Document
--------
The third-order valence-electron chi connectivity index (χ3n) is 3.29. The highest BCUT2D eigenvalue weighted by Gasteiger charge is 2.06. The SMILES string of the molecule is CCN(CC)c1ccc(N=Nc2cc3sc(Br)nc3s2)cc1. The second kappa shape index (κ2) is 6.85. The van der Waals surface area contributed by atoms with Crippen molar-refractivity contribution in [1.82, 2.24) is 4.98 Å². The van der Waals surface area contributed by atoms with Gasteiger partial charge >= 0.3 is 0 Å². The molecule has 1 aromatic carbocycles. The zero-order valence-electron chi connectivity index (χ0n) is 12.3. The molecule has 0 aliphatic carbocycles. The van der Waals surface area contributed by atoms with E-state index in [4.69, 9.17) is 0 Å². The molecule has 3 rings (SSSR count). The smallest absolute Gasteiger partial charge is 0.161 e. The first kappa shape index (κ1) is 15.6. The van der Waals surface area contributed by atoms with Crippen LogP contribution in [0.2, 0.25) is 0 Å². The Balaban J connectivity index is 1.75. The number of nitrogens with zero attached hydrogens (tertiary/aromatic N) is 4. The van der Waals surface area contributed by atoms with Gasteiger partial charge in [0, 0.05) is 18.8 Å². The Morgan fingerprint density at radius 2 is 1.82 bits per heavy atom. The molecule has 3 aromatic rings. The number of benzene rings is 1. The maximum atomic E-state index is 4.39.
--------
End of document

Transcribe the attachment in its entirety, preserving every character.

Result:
The third-order valence-electron chi connectivity index (χ3n) is 3.29. The highest BCUT2D eigenvalue weighted by Gasteiger charge is 2.06. The SMILES string of the molecule is CCN(CC)c1ccc(N=Nc2cc3sc(Br)nc3s2)cc1. The second kappa shape index (κ2) is 6.85. The van der Waals surface area contributed by atoms with Crippen molar-refractivity contribution in [1.82, 2.24) is 4.98 Å². The van der Waals surface area contributed by atoms with Gasteiger partial charge >= 0.3 is 0 Å². The molecule has 1 aromatic carbocycles. The zero-order valence-electron chi connectivity index (χ0n) is 12.3. The molecule has 0 aliphatic carbocycles. The van der Waals surface area contributed by atoms with E-state index in [4.69, 9.17) is 0 Å². The molecule has 3 rings (SSSR count). The smallest absolute Gasteiger partial charge is 0.161 e. The first kappa shape index (κ1) is 15.6. The van der Waals surface area contributed by atoms with Crippen LogP contribution in [0.2, 0.25) is 0 Å². The Balaban J connectivity index is 1.75. The number of nitrogens with zero attached hydrogens (tertiary/aromatic N) is 4. The van der Waals surface area contributed by atoms with Gasteiger partial charge in [0, 0.05) is 18.8 Å². The Morgan fingerprint density at radius 2 is 1.82 bits per heavy atom. The molecule has 3 aromatic rings. The number of benzene rings is 1. The maximum atomic E-state index is 4.39.